The wedding of Utahns Kate Call and Karen Archer three years ago was an austere affair, held in an Iowa courthouse with strangers for witnesses because their family and friends could not afford to make the trip.
On Wednesday, an appeals court ruling gave them hope that other gay men and women will be able to legally marry in Utah soon. A 2-1 decision by the 10th U.S. Circuit Court of Appeals said same-sex couples have the same right as opposite-sex couples to marry.
“I am so happy,” said Call, one of the plaintiffs in the case leading to the ruling by the Denver-based appeals court. “I am so proud to have been part of this process.”
Call — speaking on behalf of herself and Archer, who could not attend a Wednesday news conference because of illness — said she was “rolling in joy” over the ruling, which she described as “a victory for humanity.”
The other plaintiffs in the case — Derek Kitchen and Moudi Sbeity, who are engaged, and Laurie Wood and Kody Partridge, who were wed in December during a 17-day window when same-sex couples could legally marry in Utah — also described themselves as proud to be part of a historic decision.
Kitchen predicted that the Utah ban on same-sex marriage will not survive much longer.
“It feels wonderful to be one of the many, many same-sex couples across the country that are being respected and are offered dignity by the court system,” he said.
Partridge, who was crying tears of joy, said the decision makes clear that civil same-sex marriages do not impinge on religious rights.
“It’s a big day,” she said.
At a rally in City Creek Park on Wednesday night, hundreds of people, waving rainbow flags and hoisting signs with slogans like “Love Always Wins” and “June 25th 2014, Victory, LOVE = LOVE,” came out to support the court’s ruling.
Romy and Michelle Berrett-Muir, the second couple to get married in Utah last year, got to the park an hour before the rally was scheduled to begin.
“It’s a celebration,” Michelle, 44, said of the rally. “It’s nice to be able to get together with a group of people who believe what you believe.”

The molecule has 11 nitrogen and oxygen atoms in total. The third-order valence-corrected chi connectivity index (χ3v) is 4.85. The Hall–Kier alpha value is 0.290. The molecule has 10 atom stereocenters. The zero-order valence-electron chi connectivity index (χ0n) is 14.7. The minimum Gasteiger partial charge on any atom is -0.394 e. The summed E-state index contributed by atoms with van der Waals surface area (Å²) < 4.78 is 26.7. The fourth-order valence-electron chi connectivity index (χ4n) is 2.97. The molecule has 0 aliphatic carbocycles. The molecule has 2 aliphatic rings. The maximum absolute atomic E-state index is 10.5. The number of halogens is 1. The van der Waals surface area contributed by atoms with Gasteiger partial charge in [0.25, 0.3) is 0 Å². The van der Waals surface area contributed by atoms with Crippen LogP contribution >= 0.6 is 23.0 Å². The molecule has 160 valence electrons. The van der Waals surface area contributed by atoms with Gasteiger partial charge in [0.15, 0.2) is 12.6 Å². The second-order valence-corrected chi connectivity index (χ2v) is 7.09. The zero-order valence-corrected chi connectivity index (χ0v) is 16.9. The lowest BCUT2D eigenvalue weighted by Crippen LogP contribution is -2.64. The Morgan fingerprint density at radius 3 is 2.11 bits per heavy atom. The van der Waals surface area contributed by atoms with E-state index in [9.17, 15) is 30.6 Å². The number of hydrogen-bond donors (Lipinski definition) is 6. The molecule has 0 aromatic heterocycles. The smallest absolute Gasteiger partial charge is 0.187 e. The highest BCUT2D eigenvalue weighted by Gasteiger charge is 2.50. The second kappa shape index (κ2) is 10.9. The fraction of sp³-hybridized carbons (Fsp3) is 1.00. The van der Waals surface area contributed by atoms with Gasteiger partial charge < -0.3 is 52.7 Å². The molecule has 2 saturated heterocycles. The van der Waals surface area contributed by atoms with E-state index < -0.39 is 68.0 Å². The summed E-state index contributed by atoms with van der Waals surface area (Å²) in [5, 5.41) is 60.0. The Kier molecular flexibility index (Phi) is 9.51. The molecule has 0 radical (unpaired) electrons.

When the Utah marriage window closed in January, Michelle and Romy, 47, lost the legal recognition afforded to married couples. The two said they are hopeful the Supreme Court will ultimately force Utah to recognize their marriage.
The evening’s lineup of speakers included former Utah U.S. Attorney Brett Tolman, who now serves as co-chairman of Utah Unites for Marriage, the group that organized the rally.
“Marriage equality is a fundamental human right,” Tolman told the crowd.
“This is not a religious issue. This is not a political issue,” Tolman said. “This is a legal and a moral issue, and that’s why the courts are getting it right.”
Throngs of supporters cheered when Salt Lake County District Attorney Sim Gill, a longtime supporter of same-sex marriage, stepped forward to the podium.
“We are at the crossroads of our politics,” Gill said. “We are all citizens, or we are not. We are all protected by and can seek shelter under the umbrella of the Constitution, or we cannot.”
Many conservatives in Utah were disheartened by the ruling, but they have not given up in their fight to keep marriage between a man and a woman.
The Sutherland Institute, a conservative think tank, promised to help gather a legal team to defend the state’s gay marriage ban.
“Any appeal at the U.S. Supreme Court is the main event and may decide the future of marriage for decades,” according to a statement from Sutherland. “Defenders of marriage must be prepared. It’s disappointing to have a few federal judges decide that they can unilaterally override the decision of Utah voters to preserve marriage as society’s way of preserving children’s opportunity to be reared by a mother and father.”
Gov. Gary Herbert also issued a statement saying he was disappointed with Wednesday’s decision.
“I believe states have the right to determine their laws regarding marriage,” he said.
Sen. Orrin Hatch, who made headlines in May by saying that it was almost a certainty that gay marriage will become legal, said he was not surprised by the decision but was disappointed.
“I disagree with the court’s reasoning and hope the Supreme Court ultimately adheres to the original understanding of the Constitution and allows each state to define marriage for itself,” he said.
Rep. Rob Bishop, R-Utah, said Utahns have made clear their wishes on the subject and those wishes should not be superseded by a judge.